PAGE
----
“The wave of the future…”
While the rest of the world was going crazy talking about how James Cameron has changed the future of moviemaking, Martin Scorsese was showing us once again why he is the greatest living director, by doing what he does better than anyone: mining the cinema’s past and coming up with something far more valuable than Avatar’s “unobtainium.” Shutter Island, based on the novel by Dennis Lehane, is intricately spun from the golden age of film noir and Hitchcockian mysteries by a team of master technicians. They are guided by Scorsese and his new leading man, Leonardo DiCaprio, but each and every player brings considerable skill and craftsmanship to this twisting psychological thriller.
The setting is Boston Harbor in 1954, and the mood is established in the opening frame. DiCaprio’s federal marshal Teddy Daniels and his new partner, Chuck Aule (Mark Ruffalo), are on their way to the eponymous island, where they have been sent to investigate the mysterious disappearance of a mental hospital patient. The rear-projection sky surrounding their ferry is the first visual cue that something isn’t quite right. Anyone unfamiliar with Scorsese’s love and intimate knowledge of movie history might mistake this technique for a low-budget shortcut, but it’s far more likely to be an homage to ‘50s-era filmmaking. The atmosphere is made all the more disturbing by ominous music that seems better suited to a climax than an exposition. Again, the director’s sure hand and proven skill indicate that something lurks beneath the surface of this unsettling choice.
The genius of this film is in its unusual choices, many of which seem simplistic or stock until the final plot twist reveals them to be veiled indicators of the story’s (and the movie’s) direction. As the doctor in charge of the asylum, Ben Kingsley is almost too typical an academic. He wears a bow tie, smokes a pipe, and speaks with clipped erudition. In the hands of a lesser actor, the character might be a caricature, but Kingsley is unmatched in his ability to convey finely-calibrated menace. On the surface, his Dr. Cawley is a type that we’ve seen many times before; credit Kingsley’s mastery of tone for the way that Cawley seems wholly fresh and original.
Ruffalo, too, is tasked with playing a standard cinematic character, the cop-detective sidekick/partner — another role that could easily become distractingly conventional. But Ruffalo never fails to endow his characters with intelligence and believability, and he allows Chuck to serve the same function for the audience that he does for Teddy: reassurance. His portrayal is perfectly authentic to its type and yet fully realized, even likeable. If cinema is going to have a future, this is the kind of 3-D performance that should populate it.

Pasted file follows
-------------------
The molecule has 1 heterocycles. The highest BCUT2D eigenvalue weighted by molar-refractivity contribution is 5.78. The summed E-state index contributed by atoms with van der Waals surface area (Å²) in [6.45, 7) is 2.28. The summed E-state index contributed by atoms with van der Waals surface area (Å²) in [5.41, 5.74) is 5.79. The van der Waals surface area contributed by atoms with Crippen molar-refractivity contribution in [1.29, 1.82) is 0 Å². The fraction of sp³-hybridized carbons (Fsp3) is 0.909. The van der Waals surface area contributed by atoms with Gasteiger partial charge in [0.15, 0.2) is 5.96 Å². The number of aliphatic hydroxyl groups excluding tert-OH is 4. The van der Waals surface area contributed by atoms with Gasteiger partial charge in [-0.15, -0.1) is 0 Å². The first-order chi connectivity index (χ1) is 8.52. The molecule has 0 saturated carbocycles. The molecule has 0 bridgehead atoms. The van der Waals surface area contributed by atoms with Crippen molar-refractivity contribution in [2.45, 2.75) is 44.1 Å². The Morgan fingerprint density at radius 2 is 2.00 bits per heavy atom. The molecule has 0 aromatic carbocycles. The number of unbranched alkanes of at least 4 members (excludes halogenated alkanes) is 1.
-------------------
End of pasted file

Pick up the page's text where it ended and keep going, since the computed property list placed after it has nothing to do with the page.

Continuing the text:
Throughout Shutter Island’s 138 minutes, Scorsese reminds us that the most impressive imagery is created when the special effects flow from story and character, rather than the other way around. The story of Teddy’s past becomes intertwined with the events on the island through a series of hallucinations and nightmares. True to form, Scorsese pulls color from the palettes of the other masters, primarily Kubrick and Lynch, to create beautifully filmed visions of horror. The work of his long-time editor Thelma Schoonmaker evokes the mental rhythm of dreams, where images can suddenly shift and terrify. The visuals are so arresting, you almost don’t notice the equally perfect aural effects that accompany them.
And yet none of the technical finesse in these sequences pulls focus from the superb acting. For his part, DiCaprio gives the kind of finely wrought performance that audiences can confidently expect from his collaborations with Scorsese. The arc of his character’s development is wider, perhaps, than that of any role DiCaprio has previously played, and he is equally believable portraying the character both in and out of control. Teddy’s surreal visions culminate in a devastating scene in which both DiCaprio and Michelle Williams (in the role of Teddy’s departed wife Dolores) make their case for next year’s Academy Awards nominations. Williams in particular, whose work has grown from strength to strength in recent years, is utterly chilling.
Although all the characterizations are easy to believe, the story itself asks much in the way of suspending disbelief. As with most films where nothing is what it seems, the twist at the end reveals an elaborate construct that could happen “only in the movies.” But Scorsese has assembled the pieces with such precision that simply watching them move is marvelous. The result is motion picture that will stand the test of time.